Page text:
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Google Driverless Car – Coming Soon to a Road Near You!

Imagine the day when you can get inside your car sit down tell it where to go then sit back, relax, and read the paper while the car drives itself to your destination. It may sound crazy and of course highly illegal but thanks to internet giants Google this day could be upon us sooner than we think.

This year masters of all things digital Google began to test their driverless cars on U.S roads, and have successfully completed 700,000 incident free miles. Here in the UK we are all set to follow suit from January 2015 when testing of the driverless car begins in three UK cities. Google are looking likely to be the first company to get their cars on the road, although they have not yet confirmed if these will go on sale to the general public. Recent videos released by Google show cheery Americans enjoying a hands free ride in the prototype car but how do they work, and more importantly are they safe?

How do they work?

Google's adorable prototype car which looks a little like a miniature Volkswagen Beetle with eyes, nose and a smile, is powered by an electric motor and can drive up to 100 miles before a charge is required. It uses sensors, software and digital maps to locate your route, GPS is then used to locate your car when needed. The car is fitted with roof sensors and cameras that allow for a 360 degree view. Google have said that there car will have a top speed of 25mph. It is not yet known if a driver's licence will be required for these cars.How do they work?

How safe are they?

As exciting as the driverless car is, I can't help but have visions of Arnold Schwarzenegger getting into the Johnny Cab in Total Recall, before it loses control and bursts into a ball of flames; of course Google won't have Johnny at the helm but is it safe?

Google have said the aim of the driverless car is to make our roads safer, and while I 100% agree with this, I still don't know if I would feel safe in a car with no steering wheel or brakes.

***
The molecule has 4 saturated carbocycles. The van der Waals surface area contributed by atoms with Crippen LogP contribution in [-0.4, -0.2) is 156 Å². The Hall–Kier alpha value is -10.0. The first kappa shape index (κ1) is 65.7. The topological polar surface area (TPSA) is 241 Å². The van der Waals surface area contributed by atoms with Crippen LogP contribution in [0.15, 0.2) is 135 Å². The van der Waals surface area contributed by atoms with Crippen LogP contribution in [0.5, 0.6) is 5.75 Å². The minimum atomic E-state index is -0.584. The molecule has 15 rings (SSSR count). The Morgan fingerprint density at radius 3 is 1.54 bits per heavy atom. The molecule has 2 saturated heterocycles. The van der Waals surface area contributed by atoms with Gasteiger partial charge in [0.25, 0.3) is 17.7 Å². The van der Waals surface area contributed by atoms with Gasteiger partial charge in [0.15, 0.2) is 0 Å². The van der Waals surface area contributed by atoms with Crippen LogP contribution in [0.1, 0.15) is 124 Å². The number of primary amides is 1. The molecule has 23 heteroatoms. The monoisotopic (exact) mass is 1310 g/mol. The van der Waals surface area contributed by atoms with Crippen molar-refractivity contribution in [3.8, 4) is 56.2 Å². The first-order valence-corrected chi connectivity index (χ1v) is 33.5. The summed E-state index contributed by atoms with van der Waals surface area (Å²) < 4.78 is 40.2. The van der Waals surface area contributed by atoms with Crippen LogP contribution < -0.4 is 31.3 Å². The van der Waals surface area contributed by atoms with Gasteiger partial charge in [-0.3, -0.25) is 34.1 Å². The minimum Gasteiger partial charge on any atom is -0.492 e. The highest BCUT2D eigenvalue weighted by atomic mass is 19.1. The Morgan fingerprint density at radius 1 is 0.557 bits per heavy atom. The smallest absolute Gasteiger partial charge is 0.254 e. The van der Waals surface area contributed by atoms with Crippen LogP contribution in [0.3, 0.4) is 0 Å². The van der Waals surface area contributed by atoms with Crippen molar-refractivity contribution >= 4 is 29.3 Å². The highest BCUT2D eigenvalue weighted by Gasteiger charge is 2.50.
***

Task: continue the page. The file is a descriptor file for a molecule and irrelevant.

In an interview with re/code in May Chris Ursman spoke about the reason the car will have no brakes or steering wheel: ' In our car there is no steering wheel so we have to design really fundamental capabilities. So we have effectively two motors and they work so if one of them fails the other can steer, so the car can always control where it's going, and similar with brakes '. This obviously hasn't put the Californian DMV fears at rest as recently they called on Google to have a steering wheel and brakes on every one of their prototype cars otherwise they will no longer be able to test them on their roads. The same can be said for the British public, in a recent survey by Churchill Car Insurance discovered that the majority of UK adults (56 per cent) say they would not purchase a driverless car and a quarter (25 per cent) believes that autonomous vehicles will not be safe.

Another thing that is bound to worry the British public is the fact that the cars do not recognise potholes; Chris Urmson admitted recently 'the car can't detect potholes or spot an uncovered manhole if it isn't coned . If this is the case then it will be pretty much impossible to drive on many British roads as they are littered with dangerous uncovered potholes - on a positive note it could be a good thing as it may encourage the government to finally clean up our roads

Who else is getting in on the act?

While Google may be leading the race to be the first to get a driverless car on the roads, they’re not the only company who are competing to create the perfect driverless car. Nissan well known for their innovative cars such as the 100% electric Nissan Leaf, announced that they plan to have their own autonomous cars on the road by 2020 and have even got backing from the Japanese government who also plan to issue Nissan with a special 20-20 license plate to commemorate this. Researchers at Oxford University are currently in the process of testing an electric driverless Nissan Leafs.

At the 2014 German Motor Show luxury automaker Mercedes-Benz showcased their autonomous S-Class car. Volvo has also got permission to test 100 of their versions of the autonomous car on the roads of Gothenburg by 2017. Audi, Volkswagen and BMW are also planning on developing their own prototype autonomous car in the coming years.

Although Google's car may be a good few years away from becoming road worthy it looks certain that one day in the very near future we will be joined on the roads with driverless cars. Could this affect the automotive industry? Well yes if the Google car does take off its bound to be a lot less expensive to run and for many who cannot drive it's an easier, less expensive and faster option than the process of getting a driving license. Google have not gave away much with regards to how they will market their car, for now it may just be aimed as a taxi service rather than replacing cars but if it is successful the automotive industry will have a big challenge on their hands. Google may soon be masters of both the digital and driving world, if they are successful then who knows what their next venture will be a pilotless passenger plane.


By Jenna Niblock

jennaniblock@lookers.co.uk